Something that really drives me nuts about the solicitation of non-profit donations is that agencies publish the amount of money that goes to overhead expenses. Personally, I’d rather give to agencies based on the effectiveness of their programs, regardless of overhead expenses. Luckily, a new study by the University of Pennsylvania’s Center for High Impact Philanthropy found that I’m not alone in deemphasizing the importance of overhead costs.

The study was based on interviews with 33 wealthy donors who give more than $1.5 million a year. Interviews asked these donors about their thoughts on what is important to them when selecting an organization to donate to. According to this article in the Chronicle of Philanthropy, some of the donors said they “understood charities’ need for money to pay for overhead and other operating costs and were willing to provide it.”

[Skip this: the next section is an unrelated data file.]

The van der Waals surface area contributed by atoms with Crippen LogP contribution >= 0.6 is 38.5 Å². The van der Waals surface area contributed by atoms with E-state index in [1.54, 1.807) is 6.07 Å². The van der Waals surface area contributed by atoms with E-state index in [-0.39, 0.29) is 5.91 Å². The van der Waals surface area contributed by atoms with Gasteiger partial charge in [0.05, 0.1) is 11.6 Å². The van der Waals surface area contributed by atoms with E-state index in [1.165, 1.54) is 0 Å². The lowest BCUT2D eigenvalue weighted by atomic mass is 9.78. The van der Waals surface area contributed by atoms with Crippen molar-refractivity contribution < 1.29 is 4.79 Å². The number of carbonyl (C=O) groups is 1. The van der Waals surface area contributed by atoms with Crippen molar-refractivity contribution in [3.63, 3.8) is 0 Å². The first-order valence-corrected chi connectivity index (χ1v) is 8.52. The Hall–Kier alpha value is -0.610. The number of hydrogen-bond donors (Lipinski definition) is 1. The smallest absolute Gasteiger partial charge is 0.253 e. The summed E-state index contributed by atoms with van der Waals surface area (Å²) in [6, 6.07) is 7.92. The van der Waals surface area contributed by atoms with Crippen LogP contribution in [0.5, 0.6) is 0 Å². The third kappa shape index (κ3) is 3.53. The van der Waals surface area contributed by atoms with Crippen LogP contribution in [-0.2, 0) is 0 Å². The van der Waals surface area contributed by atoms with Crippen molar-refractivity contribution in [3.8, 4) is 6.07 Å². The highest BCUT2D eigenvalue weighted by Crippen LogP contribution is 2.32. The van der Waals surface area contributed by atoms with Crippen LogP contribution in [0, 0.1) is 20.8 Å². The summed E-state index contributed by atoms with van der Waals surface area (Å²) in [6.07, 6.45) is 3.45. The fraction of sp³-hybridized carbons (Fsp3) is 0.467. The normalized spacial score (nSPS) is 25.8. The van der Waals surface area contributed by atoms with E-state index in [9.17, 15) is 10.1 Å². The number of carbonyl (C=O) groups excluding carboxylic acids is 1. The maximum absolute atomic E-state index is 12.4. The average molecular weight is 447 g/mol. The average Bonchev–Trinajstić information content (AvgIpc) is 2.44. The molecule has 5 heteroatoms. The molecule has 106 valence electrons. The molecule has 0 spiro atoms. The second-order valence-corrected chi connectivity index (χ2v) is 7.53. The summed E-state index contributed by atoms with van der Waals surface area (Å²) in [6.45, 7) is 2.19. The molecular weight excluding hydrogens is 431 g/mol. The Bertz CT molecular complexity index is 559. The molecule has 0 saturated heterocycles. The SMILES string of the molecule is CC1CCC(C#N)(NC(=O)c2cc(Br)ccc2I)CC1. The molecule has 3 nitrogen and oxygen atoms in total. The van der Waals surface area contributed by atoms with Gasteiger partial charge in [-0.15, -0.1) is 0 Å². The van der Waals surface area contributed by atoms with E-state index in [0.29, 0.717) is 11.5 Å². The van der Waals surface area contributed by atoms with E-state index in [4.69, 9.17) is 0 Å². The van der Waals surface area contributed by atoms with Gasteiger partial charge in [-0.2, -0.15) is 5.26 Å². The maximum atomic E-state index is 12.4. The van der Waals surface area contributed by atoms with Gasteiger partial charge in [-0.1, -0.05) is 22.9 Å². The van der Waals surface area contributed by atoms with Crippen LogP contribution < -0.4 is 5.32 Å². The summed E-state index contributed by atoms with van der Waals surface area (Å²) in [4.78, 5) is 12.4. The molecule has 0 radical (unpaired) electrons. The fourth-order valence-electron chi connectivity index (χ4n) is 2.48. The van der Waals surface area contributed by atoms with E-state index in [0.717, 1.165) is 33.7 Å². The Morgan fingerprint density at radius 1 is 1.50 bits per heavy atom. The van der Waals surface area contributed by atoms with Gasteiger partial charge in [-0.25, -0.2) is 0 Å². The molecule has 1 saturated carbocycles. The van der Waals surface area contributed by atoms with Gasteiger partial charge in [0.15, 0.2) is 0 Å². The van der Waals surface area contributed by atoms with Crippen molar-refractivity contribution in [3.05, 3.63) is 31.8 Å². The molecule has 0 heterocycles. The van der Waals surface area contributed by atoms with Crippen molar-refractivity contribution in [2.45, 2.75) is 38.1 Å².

Obviously the study is qualitative, but still, hopefully this will help some foundations and non-profits to back-off on the promotion of overhead expenses as a metric of success. I’m not saying that one should not look at an agencies expenditures when deciding where to donate.

However, my belief is donating should be more like investing. In investing we look at earnings per dollar. In donating we should look at social outcomes per dollar. Overhead costs is a meaningless and hopefully endangered unit of measurement in determining what agencies to donate to.